By Tim Graham
Before you read Damien Woody's comments about Mario Williams' disappointing Buffalo Bills debut, there are a few things you should know.
Woody is an ESPN analyst and former Pro Bowl offensive lineman. He won a Super Bowl with the New England Patriots and played right tackle for the New York Jets.
He predicted the Bills -- not the Jets -- would go to the playoffs this season. His pick was based on the Williams' presence.
Woody was at Sunday's season opener, a 48-28 loss to the Jets, and watched from the stands next to some Bills fans at the Meadowlands.
With all of that background information considered, you can understand why Woody was excited to lock in on the battle between Williams and inexperienced Jets right tackle Austin Howard. Woody expected dominance. He didn't expect to see it from Howard.
Williams recorded no sacks. His lone tackle came on the fourth play of the game. He didn't appear on the official play-by-play rundown for the rest of the afternoon.
In the Bills' locker room after the game, Williams complained that replacement officials ignored Howard's hands jabbed in Williams' face.
"For him to blame replacement officials as the reason he got dominated yesterday, I think that's pathetic," Woody said. "There's no ifs, ands or buts about it.
"You're the big free agent. You're the $100 million man, going up against a guy that was on the practice squad and inserted into the starting role just a couple weeks ago. I saw a lot of times Mario was one-on-one and couldn't do anything."
The Bills made Williams the highest-paid defensive player in NFL history, signing him to a six-year contract worth as much as $100 million and with $50 million in guarantees.
The Houston Texans drafted Williams first 2006. He recorded 53 sacks in his six seasons there and went to a pair of Pro Bowls.
Woody didn't see any justification for those dollars or accolades Sunday.
"I give all the credit to Austin Howard, but this is opening day," Woody said. "If there's any day that you're going to be riled up, it is opening day. You're on the road against a divisional opponent. You're feeling good about your team.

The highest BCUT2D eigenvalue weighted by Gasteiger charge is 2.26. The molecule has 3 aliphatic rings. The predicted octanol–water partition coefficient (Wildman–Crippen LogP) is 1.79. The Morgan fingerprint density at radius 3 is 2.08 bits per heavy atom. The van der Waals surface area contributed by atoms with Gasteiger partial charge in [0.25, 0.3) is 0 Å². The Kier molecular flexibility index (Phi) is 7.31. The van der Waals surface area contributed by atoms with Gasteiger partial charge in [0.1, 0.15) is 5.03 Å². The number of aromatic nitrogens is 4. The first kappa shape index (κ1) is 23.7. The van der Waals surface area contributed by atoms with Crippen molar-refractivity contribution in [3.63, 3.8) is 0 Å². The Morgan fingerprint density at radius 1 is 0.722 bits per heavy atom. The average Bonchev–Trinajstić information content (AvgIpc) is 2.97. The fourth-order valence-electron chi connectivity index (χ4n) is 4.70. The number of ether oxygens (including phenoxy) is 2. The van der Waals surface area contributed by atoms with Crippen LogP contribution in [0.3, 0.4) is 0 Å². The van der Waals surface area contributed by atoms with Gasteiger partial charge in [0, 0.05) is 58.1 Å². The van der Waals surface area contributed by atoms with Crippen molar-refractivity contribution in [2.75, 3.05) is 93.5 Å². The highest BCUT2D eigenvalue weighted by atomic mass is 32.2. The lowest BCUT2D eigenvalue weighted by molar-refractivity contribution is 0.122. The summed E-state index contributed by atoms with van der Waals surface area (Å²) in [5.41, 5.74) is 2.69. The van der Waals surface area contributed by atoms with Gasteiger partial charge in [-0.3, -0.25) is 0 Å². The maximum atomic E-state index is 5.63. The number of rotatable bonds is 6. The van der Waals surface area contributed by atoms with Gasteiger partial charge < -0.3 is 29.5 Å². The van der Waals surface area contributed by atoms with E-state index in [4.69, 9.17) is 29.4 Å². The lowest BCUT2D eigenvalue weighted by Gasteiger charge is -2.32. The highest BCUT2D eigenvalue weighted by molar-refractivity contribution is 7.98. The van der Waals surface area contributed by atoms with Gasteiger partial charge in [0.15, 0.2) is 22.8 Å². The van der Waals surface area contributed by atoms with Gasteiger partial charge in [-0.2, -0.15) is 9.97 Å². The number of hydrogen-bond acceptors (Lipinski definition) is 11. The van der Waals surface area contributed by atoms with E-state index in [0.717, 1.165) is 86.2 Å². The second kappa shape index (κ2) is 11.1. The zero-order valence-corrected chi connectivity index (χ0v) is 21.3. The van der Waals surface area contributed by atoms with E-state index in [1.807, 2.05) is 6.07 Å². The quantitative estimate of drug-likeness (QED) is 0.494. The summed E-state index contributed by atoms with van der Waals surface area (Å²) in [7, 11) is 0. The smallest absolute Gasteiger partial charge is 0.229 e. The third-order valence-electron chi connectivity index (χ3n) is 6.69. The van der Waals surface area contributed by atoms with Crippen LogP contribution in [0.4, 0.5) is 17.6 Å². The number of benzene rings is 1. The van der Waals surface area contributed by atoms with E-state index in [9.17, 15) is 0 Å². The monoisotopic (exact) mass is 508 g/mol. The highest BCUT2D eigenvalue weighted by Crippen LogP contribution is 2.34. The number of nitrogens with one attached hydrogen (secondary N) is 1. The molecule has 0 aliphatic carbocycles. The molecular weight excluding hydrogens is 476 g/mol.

"To not have any production? And then to try to blame it on replacement refs? I mean, come on, man. You've got to be kidding me."
Jets coach Rex Ryan denied that Howard did anything illegal. Bills coach Chan Gailey dismissed any overlooked calls as inconsequential.
"Our offensive guys probably had a couple," Gailey said. "It's going to happen. Maybe it happened more to him than other people. We've just got to keep fighting through that kind of stuff."
The official NFL game book credited the Bills with no quarterback hits, although Williams did knock Mark Sanchez down once. With so little pressure, Sanchez had one of the best games of his career, throwing for three touchdowns and registering a gaudy 123.4 passer rating.
Some might say the Jets negated Williams with quick throws, but Jets receivers were getting open in the secondary with double moves. Double moves take time to execute and require pass protection.
"He was doing all right," Gailey said. "He didn't use the power rush maybe as much. If you'd go back and ask him, he might say he should have used the power rush a little bit more than he did, the edge rush."
A lot of players who perform "all right" make a fraction of the salary Williams does. When asked whether "all right" is enough from a player of Williams' stature, Gailey was cautious in his response.
"It's hard to put too much pressure on guys like that," Gailey said. "You just want every guy to be a factor in the game at whatever position they play. I want them all to be more of a factor.
"We point him because he's a highly touted signee and all that. He's going to be a good player here for a long time. I don't have a problem with that."
(Photo: James P. McCoy/Buffalo News)